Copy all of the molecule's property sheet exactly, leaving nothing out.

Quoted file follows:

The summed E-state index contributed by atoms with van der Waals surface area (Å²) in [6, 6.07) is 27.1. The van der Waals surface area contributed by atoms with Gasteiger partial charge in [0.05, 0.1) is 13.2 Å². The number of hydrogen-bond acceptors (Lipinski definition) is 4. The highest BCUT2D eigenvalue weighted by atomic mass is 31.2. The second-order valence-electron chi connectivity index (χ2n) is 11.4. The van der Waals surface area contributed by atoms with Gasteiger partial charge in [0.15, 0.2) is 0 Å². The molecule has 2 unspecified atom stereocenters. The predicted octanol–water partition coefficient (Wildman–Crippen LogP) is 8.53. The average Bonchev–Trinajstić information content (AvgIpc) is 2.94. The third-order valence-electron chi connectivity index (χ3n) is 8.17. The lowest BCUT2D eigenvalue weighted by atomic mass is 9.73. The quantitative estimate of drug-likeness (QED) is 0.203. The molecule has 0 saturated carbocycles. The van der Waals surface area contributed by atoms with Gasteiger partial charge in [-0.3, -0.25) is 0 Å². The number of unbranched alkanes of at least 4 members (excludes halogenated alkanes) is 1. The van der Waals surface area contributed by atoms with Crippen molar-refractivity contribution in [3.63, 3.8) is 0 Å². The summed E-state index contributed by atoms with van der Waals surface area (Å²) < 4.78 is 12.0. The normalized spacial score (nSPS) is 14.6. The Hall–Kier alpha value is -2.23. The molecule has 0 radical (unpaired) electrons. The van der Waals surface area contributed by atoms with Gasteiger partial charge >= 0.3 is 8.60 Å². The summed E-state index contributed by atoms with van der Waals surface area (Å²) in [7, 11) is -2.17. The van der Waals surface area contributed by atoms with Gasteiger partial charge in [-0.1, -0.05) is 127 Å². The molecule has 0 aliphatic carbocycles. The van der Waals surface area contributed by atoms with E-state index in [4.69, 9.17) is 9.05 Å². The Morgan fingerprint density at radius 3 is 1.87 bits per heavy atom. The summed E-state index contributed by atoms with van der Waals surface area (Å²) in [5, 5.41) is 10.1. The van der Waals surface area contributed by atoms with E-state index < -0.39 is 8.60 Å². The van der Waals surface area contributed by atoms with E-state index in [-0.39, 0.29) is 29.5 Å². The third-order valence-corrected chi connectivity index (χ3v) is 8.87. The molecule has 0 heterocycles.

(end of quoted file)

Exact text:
The summed E-state index contributed by atoms with van der Waals surface area (Å²) in [6, 6.07) is 27.1. The van der Waals surface area contributed by atoms with Gasteiger partial charge in [0.05, 0.1) is 13.2 Å². The number of hydrogen-bond acceptors (Lipinski definition) is 4. The highest BCUT2D eigenvalue weighted by atomic mass is 31.2. The second-order valence-electron chi connectivity index (χ2n) is 11.4. The van der Waals surface area contributed by atoms with Gasteiger partial charge in [0.15, 0.2) is 0 Å². The molecule has 2 unspecified atom stereocenters. The predicted octanol–water partition coefficient (Wildman–Crippen LogP) is 8.53. The average Bonchev–Trinajstić information content (AvgIpc) is 2.94. The third-order valence-electron chi connectivity index (χ3n) is 8.17. The lowest BCUT2D eigenvalue weighted by atomic mass is 9.73. The quantitative estimate of drug-likeness (QED) is 0.203. The molecule has 0 saturated carbocycles. The van der Waals surface area contributed by atoms with Gasteiger partial charge in [-0.3, -0.25) is 0 Å². The number of unbranched alkanes of at least 4 members (excludes halogenated alkanes) is 1. The van der Waals surface area contributed by atoms with Crippen molar-refractivity contribution in [3.63, 3.8) is 0 Å². The summed E-state index contributed by atoms with van der Waals surface area (Å²) < 4.78 is 12.0. The normalized spacial score (nSPS) is 14.6. The Hall–Kier alpha value is -2.23. The molecule has 0 radical (unpaired) electrons. The van der Waals surface area contributed by atoms with Gasteiger partial charge >= 0.3 is 8.60 Å². The summed E-state index contributed by atoms with van der Waals surface area (Å²) in [7, 11) is -2.17. The van der Waals surface area contributed by atoms with Gasteiger partial charge in [-0.1, -0.05) is 127 Å². The molecule has 0 aliphatic carbocycles. The van der Waals surface area contributed by atoms with E-state index in [4.69, 9.17) is 9.05 Å². The Morgan fingerprint density at radius 3 is 1.87 bits per heavy atom. The summed E-state index contributed by atoms with van der Waals surface area (Å²) in [5, 5.41) is 10.1. The van der Waals surface area contributed by atoms with E-state index < -0.39 is 8.60 Å². The van der Waals surface area contributed by atoms with E-state index in [-0.39, 0.29) is 29.5 Å². The third-order valence-corrected chi connectivity index (χ3v) is 8.87. The molecule has 0 heterocycles.